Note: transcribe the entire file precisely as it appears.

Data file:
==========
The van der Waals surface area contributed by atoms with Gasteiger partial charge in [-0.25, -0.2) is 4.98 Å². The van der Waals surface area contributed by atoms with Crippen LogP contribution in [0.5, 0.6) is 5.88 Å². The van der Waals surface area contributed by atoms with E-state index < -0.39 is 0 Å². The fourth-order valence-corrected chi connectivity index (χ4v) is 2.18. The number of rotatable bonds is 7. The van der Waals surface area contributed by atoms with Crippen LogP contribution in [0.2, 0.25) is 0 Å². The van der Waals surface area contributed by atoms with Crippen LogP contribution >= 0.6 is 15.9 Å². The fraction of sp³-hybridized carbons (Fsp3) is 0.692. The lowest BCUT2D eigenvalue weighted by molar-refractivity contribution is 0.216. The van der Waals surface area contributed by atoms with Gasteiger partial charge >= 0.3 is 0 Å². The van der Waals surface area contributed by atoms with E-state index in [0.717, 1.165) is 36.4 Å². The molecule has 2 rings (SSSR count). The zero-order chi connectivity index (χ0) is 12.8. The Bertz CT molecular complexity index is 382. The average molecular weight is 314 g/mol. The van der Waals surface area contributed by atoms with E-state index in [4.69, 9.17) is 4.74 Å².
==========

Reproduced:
The van der Waals surface area contributed by atoms with Gasteiger partial charge in [-0.25, -0.2) is 4.98 Å². The van der Waals surface area contributed by atoms with Crippen LogP contribution in [0.5, 0.6) is 5.88 Å². The van der Waals surface area contributed by atoms with E-state index < -0.39 is 0 Å². The fourth-order valence-corrected chi connectivity index (χ4v) is 2.18. The number of rotatable bonds is 7. The van der Waals surface area contributed by atoms with Crippen LogP contribution in [0.2, 0.25) is 0 Å². The van der Waals surface area contributed by atoms with Crippen LogP contribution >= 0.6 is 15.9 Å². The fraction of sp³-hybridized carbons (Fsp3) is 0.692. The lowest BCUT2D eigenvalue weighted by molar-refractivity contribution is 0.216. The van der Waals surface area contributed by atoms with Gasteiger partial charge >= 0.3 is 0 Å². The van der Waals surface area contributed by atoms with E-state index in [0.717, 1.165) is 36.4 Å². The molecule has 2 rings (SSSR count). The zero-order chi connectivity index (χ0) is 12.8. The Bertz CT molecular complexity index is 382. The average molecular weight is 314 g/mol. The van der Waals surface area contributed by atoms with E-state index in [4.69, 9.17) is 4.74 Å².